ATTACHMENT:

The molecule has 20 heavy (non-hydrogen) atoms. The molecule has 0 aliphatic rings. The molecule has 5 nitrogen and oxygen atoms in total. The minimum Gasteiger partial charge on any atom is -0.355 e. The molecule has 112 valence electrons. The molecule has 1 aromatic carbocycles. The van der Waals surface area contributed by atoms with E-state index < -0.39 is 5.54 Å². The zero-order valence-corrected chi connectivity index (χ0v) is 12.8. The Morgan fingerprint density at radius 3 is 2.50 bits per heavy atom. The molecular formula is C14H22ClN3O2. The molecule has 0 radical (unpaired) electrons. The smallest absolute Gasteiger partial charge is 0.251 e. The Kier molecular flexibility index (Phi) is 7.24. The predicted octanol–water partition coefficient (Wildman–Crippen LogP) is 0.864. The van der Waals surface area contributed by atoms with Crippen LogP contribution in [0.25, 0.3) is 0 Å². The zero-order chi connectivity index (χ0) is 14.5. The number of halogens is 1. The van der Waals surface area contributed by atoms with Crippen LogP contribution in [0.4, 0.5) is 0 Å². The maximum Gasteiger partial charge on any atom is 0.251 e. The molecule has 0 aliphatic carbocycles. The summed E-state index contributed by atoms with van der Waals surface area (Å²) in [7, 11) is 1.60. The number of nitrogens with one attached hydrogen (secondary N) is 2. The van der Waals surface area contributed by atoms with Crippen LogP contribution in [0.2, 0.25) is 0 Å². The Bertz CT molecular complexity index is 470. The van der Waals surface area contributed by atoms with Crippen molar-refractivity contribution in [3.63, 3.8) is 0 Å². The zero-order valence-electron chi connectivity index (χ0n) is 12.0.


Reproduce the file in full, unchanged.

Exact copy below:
The molecule has 20 heavy (non-hydrogen) atoms. The molecule has 0 aliphatic rings. The molecule has 5 nitrogen and oxygen atoms in total. The minimum Gasteiger partial charge on any atom is -0.355 e. The molecule has 112 valence electrons. The molecule has 1 aromatic carbocycles. The van der Waals surface area contributed by atoms with E-state index < -0.39 is 5.54 Å². The zero-order valence-corrected chi connectivity index (χ0v) is 12.8. The Morgan fingerprint density at radius 3 is 2.50 bits per heavy atom. The molecular formula is C14H22ClN3O2. The molecule has 0 radical (unpaired) electrons. The smallest absolute Gasteiger partial charge is 0.251 e. The Kier molecular flexibility index (Phi) is 7.24. The predicted octanol–water partition coefficient (Wildman–Crippen LogP) is 0.864. The van der Waals surface area contributed by atoms with Crippen LogP contribution in [0.25, 0.3) is 0 Å². The zero-order chi connectivity index (χ0) is 14.5. The number of halogens is 1. The van der Waals surface area contributed by atoms with Crippen LogP contribution in [0.4, 0.5) is 0 Å². The maximum Gasteiger partial charge on any atom is 0.251 e. The molecule has 0 aliphatic carbocycles. The summed E-state index contributed by atoms with van der Waals surface area (Å²) in [7, 11) is 1.60. The number of nitrogens with one attached hydrogen (secondary N) is 2. The van der Waals surface area contributed by atoms with Crippen LogP contribution in [0.2, 0.25) is 0 Å². The Bertz CT molecular complexity index is 470. The van der Waals surface area contributed by atoms with Crippen molar-refractivity contribution in [3.63, 3.8) is 0 Å². The zero-order valence-electron chi connectivity index (χ0n) is 12.0.